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Why small is the new big in business

on Friday, 05 June 2015. Posted in Technology

It’s the smaller, more agile, innovators that can make a real difference to the world, argues Emma Sinclair, co-founder of EnterpriseJungle and UNICEF UK business mentor

Why small is the new big in business

In my capacity as co-founder of EnterpriseJungle and as a UNICEF UK business mentor, I spend my life immersed in entrepreneurship and, in particular, technology and innovation. Over the last few weeks, I have been exposed to more than my fair share of big, slow, expensive technology solutions as well as small, agile and cost-effective ones. Finally, the wind direction seems to be changing in favour of the latter.

Historically, big companies tend to think that a big solution costing big bucks can make a big difference. I am sure the corridors of many businesses on both sides of the Atlantic and corporate HQs are littered with ill-fated projects that were doomed before they were ever deployed.

Dan Ward, a thought leader on innovation who specialises in leading high-speed, low-cost technology development programs for the US Air Force, put it perfectly when he said, ‘speaking as a customer, I prefer to work with companies that deliver, preferably in my lifetime.’ His point is why spend millions on a complex, large solution that takes years to build and may never make the starting line, let alone achieve the desired outcome?

Consider Lorenzo, the recently abandoned NHS patient record system that cost over £10bn. It was one of the worst and most expensive contracting fiascos in the history of the UK public sector. Or consider the US Air Force’s fighter jet, the F-22. The initial requirement was written in 1981 to develop an air superiority fighter to counter the Soviet air threat. It was declared operational in December of 2005, 24 years later and 14 years after the USSR collapsed. These were unfathomable disasters and proved that big is not always beautiful.

My view is that the standout, transformational ideas come from an open-ended starting point. Even those big business solutions probably started from the all-important ‘identification of needs’. Perhaps they evolved a little slower – their pace dictated by scale of investment required – but it’s a straightforward premise nonetheless.

As a result, we are now asking the same question in different ways. There’s a need to solve child poverty in the case of UNICEF or find out who knows what in a large company in the case of EnterpriseJungle. But how? In the forward to his new book The Simplicity Cycle, Ward hits the nail on the head: “Complexity is often necessary but unnecessary complexity complicates our lives. How we can strike the proper balance?”

Come together

EnterpriseJungle is an SAP partner. Software giant SAP’s size and our agility leveraging its HCP platform is a win-win for us, them and our respective customers. Think of it like this: we build the cars to get from A to Z – solutions for customers – whilst SAP builds the roads to travel on – the infrastructure and security that makes it possible. It’s a match made in heaven.

Need to find an influencer within 100km who speaks French, has an MBA and knows the board of Disney? Use our Who Can Help Me? tool. Want to ask your colleagues for a recommendation for a company that worked on the Rio Olympics, has an office in South Korea and speaks English? Pose the question and get the answer in Enterprise Q&A.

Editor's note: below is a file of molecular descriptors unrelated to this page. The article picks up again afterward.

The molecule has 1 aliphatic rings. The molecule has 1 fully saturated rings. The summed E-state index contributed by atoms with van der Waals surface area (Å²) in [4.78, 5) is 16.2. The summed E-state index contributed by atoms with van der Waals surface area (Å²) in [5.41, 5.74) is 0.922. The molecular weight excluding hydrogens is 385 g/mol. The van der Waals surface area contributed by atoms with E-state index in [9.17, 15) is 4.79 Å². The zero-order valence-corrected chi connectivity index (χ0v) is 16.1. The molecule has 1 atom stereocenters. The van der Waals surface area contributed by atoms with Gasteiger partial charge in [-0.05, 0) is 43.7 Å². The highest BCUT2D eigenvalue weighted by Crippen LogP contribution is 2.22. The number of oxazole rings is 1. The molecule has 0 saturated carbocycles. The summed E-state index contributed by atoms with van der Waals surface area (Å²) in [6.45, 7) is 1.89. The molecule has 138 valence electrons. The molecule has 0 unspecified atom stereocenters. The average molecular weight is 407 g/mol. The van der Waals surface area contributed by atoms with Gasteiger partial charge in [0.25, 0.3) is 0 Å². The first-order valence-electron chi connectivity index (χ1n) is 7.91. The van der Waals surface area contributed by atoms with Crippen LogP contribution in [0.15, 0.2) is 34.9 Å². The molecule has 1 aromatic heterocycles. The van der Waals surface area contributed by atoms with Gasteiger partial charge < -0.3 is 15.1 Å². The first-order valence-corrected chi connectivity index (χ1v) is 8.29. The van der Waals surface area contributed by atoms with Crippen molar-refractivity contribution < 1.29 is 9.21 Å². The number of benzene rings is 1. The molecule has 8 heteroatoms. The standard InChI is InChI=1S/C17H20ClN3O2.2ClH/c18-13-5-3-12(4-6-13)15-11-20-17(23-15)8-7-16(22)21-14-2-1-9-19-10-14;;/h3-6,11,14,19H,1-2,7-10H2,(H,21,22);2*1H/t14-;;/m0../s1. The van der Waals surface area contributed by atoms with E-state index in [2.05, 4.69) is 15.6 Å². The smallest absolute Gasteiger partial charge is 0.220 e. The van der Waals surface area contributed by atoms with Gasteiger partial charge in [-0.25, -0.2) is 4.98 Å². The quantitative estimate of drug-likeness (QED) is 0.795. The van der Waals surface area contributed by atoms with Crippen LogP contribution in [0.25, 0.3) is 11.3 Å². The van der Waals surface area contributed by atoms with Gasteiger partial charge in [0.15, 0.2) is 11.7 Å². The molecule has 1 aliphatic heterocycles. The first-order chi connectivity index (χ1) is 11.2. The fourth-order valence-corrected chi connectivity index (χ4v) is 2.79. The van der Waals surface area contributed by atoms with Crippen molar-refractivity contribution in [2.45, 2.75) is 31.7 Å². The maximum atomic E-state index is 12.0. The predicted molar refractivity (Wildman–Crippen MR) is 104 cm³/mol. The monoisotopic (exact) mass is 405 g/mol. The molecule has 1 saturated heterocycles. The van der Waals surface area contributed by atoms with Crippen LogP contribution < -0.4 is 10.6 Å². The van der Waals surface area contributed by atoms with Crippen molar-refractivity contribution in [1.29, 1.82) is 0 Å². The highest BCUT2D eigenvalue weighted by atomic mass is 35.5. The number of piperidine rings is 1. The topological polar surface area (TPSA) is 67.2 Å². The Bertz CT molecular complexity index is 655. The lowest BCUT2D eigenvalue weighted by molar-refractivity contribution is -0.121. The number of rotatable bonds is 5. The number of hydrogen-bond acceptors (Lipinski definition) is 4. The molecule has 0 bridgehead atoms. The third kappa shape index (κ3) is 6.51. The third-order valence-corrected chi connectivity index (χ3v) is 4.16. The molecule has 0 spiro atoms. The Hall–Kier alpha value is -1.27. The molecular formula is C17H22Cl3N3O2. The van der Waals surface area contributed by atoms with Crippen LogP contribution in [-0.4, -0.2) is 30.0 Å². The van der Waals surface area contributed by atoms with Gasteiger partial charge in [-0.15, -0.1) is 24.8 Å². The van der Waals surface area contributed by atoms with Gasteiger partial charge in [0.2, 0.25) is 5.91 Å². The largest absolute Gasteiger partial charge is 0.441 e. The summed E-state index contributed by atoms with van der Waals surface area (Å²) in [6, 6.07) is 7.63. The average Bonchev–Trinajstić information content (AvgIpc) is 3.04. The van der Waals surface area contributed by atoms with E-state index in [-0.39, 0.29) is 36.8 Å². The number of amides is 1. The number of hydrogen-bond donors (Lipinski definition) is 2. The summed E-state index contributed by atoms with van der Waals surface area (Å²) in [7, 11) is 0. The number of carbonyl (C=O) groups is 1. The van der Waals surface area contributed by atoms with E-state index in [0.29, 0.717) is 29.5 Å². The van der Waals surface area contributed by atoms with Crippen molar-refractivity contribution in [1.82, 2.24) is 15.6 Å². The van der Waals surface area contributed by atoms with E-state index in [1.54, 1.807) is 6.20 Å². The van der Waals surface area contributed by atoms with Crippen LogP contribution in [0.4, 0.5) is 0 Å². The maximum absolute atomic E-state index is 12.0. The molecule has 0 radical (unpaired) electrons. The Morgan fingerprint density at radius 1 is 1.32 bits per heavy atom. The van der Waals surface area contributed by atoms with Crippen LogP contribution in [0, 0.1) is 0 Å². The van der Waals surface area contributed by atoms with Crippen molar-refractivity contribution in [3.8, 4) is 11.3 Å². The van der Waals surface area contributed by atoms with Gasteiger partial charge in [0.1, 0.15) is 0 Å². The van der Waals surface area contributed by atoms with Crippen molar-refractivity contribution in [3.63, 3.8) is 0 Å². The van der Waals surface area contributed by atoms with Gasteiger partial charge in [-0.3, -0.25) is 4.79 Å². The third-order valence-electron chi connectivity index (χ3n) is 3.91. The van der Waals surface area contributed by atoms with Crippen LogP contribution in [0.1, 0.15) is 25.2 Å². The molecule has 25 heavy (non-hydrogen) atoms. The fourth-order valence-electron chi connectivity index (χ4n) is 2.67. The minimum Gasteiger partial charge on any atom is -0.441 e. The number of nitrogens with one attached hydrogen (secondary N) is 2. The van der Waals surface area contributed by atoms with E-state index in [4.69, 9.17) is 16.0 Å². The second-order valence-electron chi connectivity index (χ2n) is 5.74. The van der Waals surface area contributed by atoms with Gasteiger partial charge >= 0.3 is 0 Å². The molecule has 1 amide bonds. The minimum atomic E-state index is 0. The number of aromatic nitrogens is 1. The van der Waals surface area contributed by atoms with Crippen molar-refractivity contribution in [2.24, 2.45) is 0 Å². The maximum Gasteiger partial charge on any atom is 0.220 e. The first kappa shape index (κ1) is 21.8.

These are all living products that allow other people, the end users, to solve their own problems – rather than us or corporate HQ solving them. Top-down problem solving doesn’t always work.

The week I met SAP’s CEO Bill McDermott also marked the launch of UNICEFs Innovation Fund in New York. I was amazed to learn that in Rwanda someone can tell you how many pregnant women there are at the touch of a button when no-one could tell you that in the Department of Health in the UK. I learnt how the creative use of the Raspberry Pi, a tiny computer that costs about £30, is transforming education by teaching Syrian refugee children in an overcrowded Lebanese education system.

James Cranel-Ward is a technologist in UNICEF’s innovation section where they use private sector knowledge to assist UNICEF with its projects. Ward had a couple of Raspberry Pis on his desk. One day his boss walked by and asked about them. James gave a demo and a plan was hatched to solve a big problem – and faster, better and cheaper. 

There’s a long list of very real and practical challenges that UNICEF’s mandate, scale, global presence, reach, inter-governmental position and amazingly talented teams on the ground can solve but partnering with innovators from outside its ecosystem fast-tracks solving real problems at a low cost.

It’s not surprising that it can be easier to make change or move faster from the outside. Companies that have been around for a long time likely have a culture that has been around a long time too, and that might be a hindrance to what they are trying to achieve. Someone free of the baggage has a clear run at things without being slowed by unavoidable legacies.

Given the speed of change and the shifting sands of the business landscape, large, slow projects risk being doomed from the outset. No longer must we have huge teams of people and huge infrastructure to drive change and efficacy. With the right attitude, needs-based, insight-driven tech from agile innovators can allow even the most institutional of organisations to flourish.

In fact, maybe there is an opportunity for a new role within big corporate entities: not CEO but CQA. Chief question asker. Unencumbered by company culture, they are a challenger of the status quo, unaccepting of processes and procedures just because ‘that’s how we’ve always done it.’ It’s a role for the brave; a role for the future. 

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